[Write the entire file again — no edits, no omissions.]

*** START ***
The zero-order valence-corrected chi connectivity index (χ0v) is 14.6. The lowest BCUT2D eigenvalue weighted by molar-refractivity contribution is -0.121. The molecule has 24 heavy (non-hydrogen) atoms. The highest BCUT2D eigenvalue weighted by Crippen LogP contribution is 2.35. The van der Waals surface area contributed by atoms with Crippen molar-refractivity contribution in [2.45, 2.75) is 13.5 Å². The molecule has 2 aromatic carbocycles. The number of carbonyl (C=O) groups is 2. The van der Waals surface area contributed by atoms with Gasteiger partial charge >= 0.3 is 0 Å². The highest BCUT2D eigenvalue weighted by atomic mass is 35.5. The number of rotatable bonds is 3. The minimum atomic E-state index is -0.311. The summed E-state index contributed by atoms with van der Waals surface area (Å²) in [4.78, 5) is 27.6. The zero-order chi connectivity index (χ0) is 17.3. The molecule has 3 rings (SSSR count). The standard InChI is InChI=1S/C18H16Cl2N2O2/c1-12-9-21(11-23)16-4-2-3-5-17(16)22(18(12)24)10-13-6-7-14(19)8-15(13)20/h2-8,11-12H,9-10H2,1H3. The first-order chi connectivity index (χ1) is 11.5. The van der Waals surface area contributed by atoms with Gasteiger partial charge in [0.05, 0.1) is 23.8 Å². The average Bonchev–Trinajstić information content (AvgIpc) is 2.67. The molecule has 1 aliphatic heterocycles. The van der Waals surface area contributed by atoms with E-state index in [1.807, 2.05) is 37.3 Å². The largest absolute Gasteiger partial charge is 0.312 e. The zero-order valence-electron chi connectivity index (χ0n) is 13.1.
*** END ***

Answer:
The zero-order valence-corrected chi connectivity index (χ0v) is 14.6. The lowest BCUT2D eigenvalue weighted by molar-refractivity contribution is -0.121. The molecule has 24 heavy (non-hydrogen) atoms. The highest BCUT2D eigenvalue weighted by Crippen LogP contribution is 2.35. The van der Waals surface area contributed by atoms with Crippen molar-refractivity contribution in [2.45, 2.75) is 13.5 Å². The molecule has 2 aromatic carbocycles. The number of carbonyl (C=O) groups is 2. The van der Waals surface area contributed by atoms with Gasteiger partial charge >= 0.3 is 0 Å². The highest BCUT2D eigenvalue weighted by atomic mass is 35.5. The number of rotatable bonds is 3. The minimum atomic E-state index is -0.311. The summed E-state index contributed by atoms with van der Waals surface area (Å²) in [4.78, 5) is 27.6. The zero-order chi connectivity index (χ0) is 17.3. The molecule has 3 rings (SSSR count). The standard InChI is InChI=1S/C18H16Cl2N2O2/c1-12-9-21(11-23)16-4-2-3-5-17(16)22(18(12)24)10-13-6-7-14(19)8-15(13)20/h2-8,11-12H,9-10H2,1H3. The first-order chi connectivity index (χ1) is 11.5. The van der Waals surface area contributed by atoms with Gasteiger partial charge in [0.05, 0.1) is 23.8 Å². The average Bonchev–Trinajstić information content (AvgIpc) is 2.67. The molecule has 1 aliphatic heterocycles. The van der Waals surface area contributed by atoms with E-state index in [1.807, 2.05) is 37.3 Å². The largest absolute Gasteiger partial charge is 0.312 e. The zero-order valence-electron chi connectivity index (χ0n) is 13.1.